Often when someone calls 911, it’s one of the worst days of their life.
For first responders, it’s part of their everyday schedule.
“First responders see so much traumatic and horrific incidents, and deal with it daily, weekly monthly, and over a career,” said Fire Chief Karen Fry of the Nanaimo Fire Department. “The difference is first responders are living in a war zone; they don’t get to return to their home country, a safe zone. Every corner they drive by reminds them of an incident.”
That’s why it’s important to talk about mental health, Fry said. She will be presenting this week at the first BC First Responder’s Mental Health Conference, and talk about leadership in fire service. Twenty-two first responders from Greater Victoria are attending, and a total of 62 are going to the conference from Vancouver Island and the South Coast.
Fry said an important recent change to normalizing mental health is adjusting the vernacular around it. When someone is struggling with PTSD or stress, she said they go on leave with a “stress-related injury.”
“I think that’s something that helps reduce stigma with mental health issues, which paint it like there’s something wrong with you, and people struggle with that,” Fry said. “But if you break your leg or hurt your back at work, you’re set up with adequate resources and an occupational therapist to get you back to work.”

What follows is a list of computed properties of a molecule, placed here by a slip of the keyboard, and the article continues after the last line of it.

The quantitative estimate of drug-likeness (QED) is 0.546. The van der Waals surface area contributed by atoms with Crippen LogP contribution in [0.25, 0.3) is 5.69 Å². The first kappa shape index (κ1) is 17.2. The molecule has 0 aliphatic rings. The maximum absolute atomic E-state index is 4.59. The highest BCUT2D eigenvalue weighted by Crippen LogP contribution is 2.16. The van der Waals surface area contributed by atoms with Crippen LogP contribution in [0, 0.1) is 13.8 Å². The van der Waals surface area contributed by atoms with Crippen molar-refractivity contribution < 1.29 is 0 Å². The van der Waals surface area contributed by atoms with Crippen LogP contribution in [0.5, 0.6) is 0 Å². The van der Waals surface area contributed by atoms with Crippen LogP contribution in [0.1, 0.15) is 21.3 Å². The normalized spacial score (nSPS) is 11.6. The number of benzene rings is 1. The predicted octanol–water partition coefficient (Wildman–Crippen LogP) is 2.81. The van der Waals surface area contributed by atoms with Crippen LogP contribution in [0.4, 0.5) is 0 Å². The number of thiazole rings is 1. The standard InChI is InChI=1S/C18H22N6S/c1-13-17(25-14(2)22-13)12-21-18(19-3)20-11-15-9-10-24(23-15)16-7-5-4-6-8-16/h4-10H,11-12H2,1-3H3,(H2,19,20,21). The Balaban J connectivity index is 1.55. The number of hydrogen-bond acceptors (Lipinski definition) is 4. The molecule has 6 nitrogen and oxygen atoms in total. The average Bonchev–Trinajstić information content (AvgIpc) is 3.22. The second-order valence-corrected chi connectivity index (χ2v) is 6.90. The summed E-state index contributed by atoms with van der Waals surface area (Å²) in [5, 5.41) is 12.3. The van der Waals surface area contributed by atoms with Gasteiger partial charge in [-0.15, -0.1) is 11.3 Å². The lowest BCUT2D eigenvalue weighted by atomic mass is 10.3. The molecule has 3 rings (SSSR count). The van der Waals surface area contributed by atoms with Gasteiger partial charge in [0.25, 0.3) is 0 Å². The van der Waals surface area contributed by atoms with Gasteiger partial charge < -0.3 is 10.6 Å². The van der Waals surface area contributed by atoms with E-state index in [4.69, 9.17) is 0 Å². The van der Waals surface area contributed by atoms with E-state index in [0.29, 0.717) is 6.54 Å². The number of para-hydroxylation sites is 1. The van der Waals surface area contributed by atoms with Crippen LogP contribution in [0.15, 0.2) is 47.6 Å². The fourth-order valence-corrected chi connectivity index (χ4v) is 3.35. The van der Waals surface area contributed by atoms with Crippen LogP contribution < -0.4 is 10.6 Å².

Fry said that in 2018 alone, the Nanaimo Fire Department had five of their 100 staff take extended time off for stress-related injuries. Fry herself has struggled with stress, and sought help to work through it.
“It’s another level for first responders in a supervisor role, because people supporting their team are going through their own stress and supporting others; they’re bearing quite a lot.”
The Oak Bay Fire Department saw this first hand in March 2018 when their chaplain, and team life-line, Ken Gill died by suicide.
While many issues are common across the province, Fry said that Vancouver Island see’s an abnormally-high number of motor vehicle accidents, and deaths and overdoses related to the opioid crisis.
“A growing problem is ‘compassion fatigue,’” Fry said. “When you’re reviving the same person over and over again, it can really affect a person.”
Fry said that while work standards are getting better with mental health, there’s still more to be desired, including the time it takes for people to realize something is wrong versus being diagnosed.
In the meantime, fire departments are advocating for more peer-to-peer support, an open door to supervisors and family or spouse days to encourage those who might notice issues first to come forward.
The most prominent early signs of PTSD, Fry said, are sleep deprivation, weight loss and hyper vigilance. She added that 37 per cent of fire fighters would have enough criteria checked off to be diagnosed with PTSD, if they sought treatment.
“I’m really proud of the organizations taking the lead to make this an important part of it, to make it okay to talk about,” Fry said.
For more information on the conference, visit conference.bcfirstrespondersmentalhealth.com/
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